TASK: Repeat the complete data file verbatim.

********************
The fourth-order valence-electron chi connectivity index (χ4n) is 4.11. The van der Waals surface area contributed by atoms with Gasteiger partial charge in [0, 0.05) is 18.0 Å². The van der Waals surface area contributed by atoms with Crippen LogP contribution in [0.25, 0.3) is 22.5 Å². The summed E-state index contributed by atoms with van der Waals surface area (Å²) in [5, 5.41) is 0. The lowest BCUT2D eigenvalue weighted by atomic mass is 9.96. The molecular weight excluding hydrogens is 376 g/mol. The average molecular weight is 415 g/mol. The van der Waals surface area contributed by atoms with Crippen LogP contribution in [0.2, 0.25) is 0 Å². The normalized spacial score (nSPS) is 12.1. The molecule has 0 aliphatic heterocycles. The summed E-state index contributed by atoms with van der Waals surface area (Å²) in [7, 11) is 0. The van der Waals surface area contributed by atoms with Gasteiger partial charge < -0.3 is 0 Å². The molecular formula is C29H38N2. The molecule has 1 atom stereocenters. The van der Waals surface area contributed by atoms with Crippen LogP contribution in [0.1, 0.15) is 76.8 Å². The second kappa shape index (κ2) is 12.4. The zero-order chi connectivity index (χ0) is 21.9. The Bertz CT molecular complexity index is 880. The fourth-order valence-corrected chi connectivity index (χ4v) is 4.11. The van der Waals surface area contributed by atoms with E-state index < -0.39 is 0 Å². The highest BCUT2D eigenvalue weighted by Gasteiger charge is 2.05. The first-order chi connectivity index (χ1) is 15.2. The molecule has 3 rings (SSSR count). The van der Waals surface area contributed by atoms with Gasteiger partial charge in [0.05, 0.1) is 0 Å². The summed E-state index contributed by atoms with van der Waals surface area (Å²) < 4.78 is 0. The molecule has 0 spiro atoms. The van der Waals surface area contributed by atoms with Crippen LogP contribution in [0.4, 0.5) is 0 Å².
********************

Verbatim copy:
The fourth-order valence-electron chi connectivity index (χ4n) is 4.11. The van der Waals surface area contributed by atoms with Gasteiger partial charge in [0, 0.05) is 18.0 Å². The van der Waals surface area contributed by atoms with Crippen LogP contribution in [0.25, 0.3) is 22.5 Å². The summed E-state index contributed by atoms with van der Waals surface area (Å²) in [5, 5.41) is 0. The lowest BCUT2D eigenvalue weighted by atomic mass is 9.96. The molecular weight excluding hydrogens is 376 g/mol. The average molecular weight is 415 g/mol. The van der Waals surface area contributed by atoms with Crippen LogP contribution in [0.2, 0.25) is 0 Å². The normalized spacial score (nSPS) is 12.1. The molecule has 0 aliphatic heterocycles. The summed E-state index contributed by atoms with van der Waals surface area (Å²) in [7, 11) is 0. The van der Waals surface area contributed by atoms with Gasteiger partial charge < -0.3 is 0 Å². The molecular formula is C29H38N2. The molecule has 1 atom stereocenters. The van der Waals surface area contributed by atoms with Crippen LogP contribution in [0.1, 0.15) is 76.8 Å². The second kappa shape index (κ2) is 12.4. The zero-order chi connectivity index (χ0) is 21.9. The Bertz CT molecular complexity index is 880. The fourth-order valence-corrected chi connectivity index (χ4v) is 4.11. The van der Waals surface area contributed by atoms with E-state index < -0.39 is 0 Å². The highest BCUT2D eigenvalue weighted by Gasteiger charge is 2.05. The first-order chi connectivity index (χ1) is 15.2. The molecule has 3 rings (SSSR count). The van der Waals surface area contributed by atoms with Gasteiger partial charge in [0.05, 0.1) is 0 Å². The summed E-state index contributed by atoms with van der Waals surface area (Å²) < 4.78 is 0. The molecule has 0 spiro atoms. The van der Waals surface area contributed by atoms with Crippen LogP contribution in [0.4, 0.5) is 0 Å².